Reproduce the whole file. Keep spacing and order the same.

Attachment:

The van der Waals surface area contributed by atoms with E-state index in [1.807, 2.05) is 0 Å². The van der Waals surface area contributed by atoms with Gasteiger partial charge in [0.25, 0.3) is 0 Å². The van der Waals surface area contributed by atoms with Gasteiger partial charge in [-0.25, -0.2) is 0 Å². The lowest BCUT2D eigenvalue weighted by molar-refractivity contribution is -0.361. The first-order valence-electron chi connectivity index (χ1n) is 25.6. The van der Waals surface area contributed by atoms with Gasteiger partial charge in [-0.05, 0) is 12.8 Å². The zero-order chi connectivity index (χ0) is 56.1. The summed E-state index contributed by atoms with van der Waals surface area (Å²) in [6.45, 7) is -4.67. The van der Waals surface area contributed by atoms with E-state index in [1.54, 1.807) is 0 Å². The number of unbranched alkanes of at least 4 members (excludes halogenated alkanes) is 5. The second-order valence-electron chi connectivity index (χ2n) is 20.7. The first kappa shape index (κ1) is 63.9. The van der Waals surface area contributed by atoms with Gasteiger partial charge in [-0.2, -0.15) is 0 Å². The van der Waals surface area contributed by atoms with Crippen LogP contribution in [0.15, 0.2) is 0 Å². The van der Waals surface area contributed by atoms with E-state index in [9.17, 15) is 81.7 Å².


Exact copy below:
The van der Waals surface area contributed by atoms with E-state index in [1.807, 2.05) is 0 Å². The van der Waals surface area contributed by atoms with Gasteiger partial charge in [0.25, 0.3) is 0 Å². The van der Waals surface area contributed by atoms with Gasteiger partial charge in [-0.25, -0.2) is 0 Å². The lowest BCUT2D eigenvalue weighted by molar-refractivity contribution is -0.361. The first-order valence-electron chi connectivity index (χ1n) is 25.6. The van der Waals surface area contributed by atoms with Gasteiger partial charge in [-0.05, 0) is 12.8 Å². The zero-order chi connectivity index (χ0) is 56.1. The summed E-state index contributed by atoms with van der Waals surface area (Å²) in [6.45, 7) is -4.67. The van der Waals surface area contributed by atoms with E-state index in [1.54, 1.807) is 0 Å². The number of unbranched alkanes of at least 4 members (excludes halogenated alkanes) is 5. The second-order valence-electron chi connectivity index (χ2n) is 20.7. The first kappa shape index (κ1) is 63.9. The van der Waals surface area contributed by atoms with Gasteiger partial charge in [-0.2, -0.15) is 0 Å². The van der Waals surface area contributed by atoms with Crippen LogP contribution in [0.15, 0.2) is 0 Å². The van der Waals surface area contributed by atoms with E-state index in [9.17, 15) is 81.7 Å².